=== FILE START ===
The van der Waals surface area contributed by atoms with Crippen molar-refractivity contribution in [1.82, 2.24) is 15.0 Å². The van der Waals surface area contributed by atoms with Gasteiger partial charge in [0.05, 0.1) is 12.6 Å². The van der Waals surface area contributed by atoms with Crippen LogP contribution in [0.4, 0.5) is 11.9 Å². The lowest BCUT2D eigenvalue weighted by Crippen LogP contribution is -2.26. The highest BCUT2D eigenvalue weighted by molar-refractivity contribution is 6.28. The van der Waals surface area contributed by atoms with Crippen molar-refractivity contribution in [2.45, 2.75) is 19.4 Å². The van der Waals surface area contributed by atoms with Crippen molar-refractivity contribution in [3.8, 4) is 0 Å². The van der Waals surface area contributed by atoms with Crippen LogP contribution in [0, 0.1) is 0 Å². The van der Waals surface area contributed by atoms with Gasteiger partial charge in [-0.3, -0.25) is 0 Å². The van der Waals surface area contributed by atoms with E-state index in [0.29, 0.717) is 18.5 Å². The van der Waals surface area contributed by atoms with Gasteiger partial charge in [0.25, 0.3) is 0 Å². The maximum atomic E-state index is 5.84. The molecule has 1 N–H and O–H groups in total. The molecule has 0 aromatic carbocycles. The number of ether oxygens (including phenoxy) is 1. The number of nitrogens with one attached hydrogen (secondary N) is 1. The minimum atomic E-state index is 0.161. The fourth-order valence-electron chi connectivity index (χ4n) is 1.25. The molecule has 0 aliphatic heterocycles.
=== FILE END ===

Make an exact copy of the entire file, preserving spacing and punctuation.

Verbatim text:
The van der Waals surface area contributed by atoms with Crippen molar-refractivity contribution in [1.82, 2.24) is 15.0 Å². The van der Waals surface area contributed by atoms with Gasteiger partial charge in [0.05, 0.1) is 12.6 Å². The van der Waals surface area contributed by atoms with Crippen LogP contribution in [0.4, 0.5) is 11.9 Å². The lowest BCUT2D eigenvalue weighted by Crippen LogP contribution is -2.26. The highest BCUT2D eigenvalue weighted by molar-refractivity contribution is 6.28. The van der Waals surface area contributed by atoms with Crippen molar-refractivity contribution in [2.45, 2.75) is 19.4 Å². The van der Waals surface area contributed by atoms with Crippen molar-refractivity contribution in [3.8, 4) is 0 Å². The van der Waals surface area contributed by atoms with Crippen LogP contribution in [0, 0.1) is 0 Å². The van der Waals surface area contributed by atoms with Gasteiger partial charge in [-0.3, -0.25) is 0 Å². The van der Waals surface area contributed by atoms with E-state index in [0.29, 0.717) is 18.5 Å². The van der Waals surface area contributed by atoms with Gasteiger partial charge in [0.25, 0.3) is 0 Å². The maximum atomic E-state index is 5.84. The molecule has 1 N–H and O–H groups in total. The molecule has 0 aromatic carbocycles. The number of ether oxygens (including phenoxy) is 1. The number of nitrogens with one attached hydrogen (secondary N) is 1. The minimum atomic E-state index is 0.161. The fourth-order valence-electron chi connectivity index (χ4n) is 1.25. The molecule has 0 aliphatic heterocycles.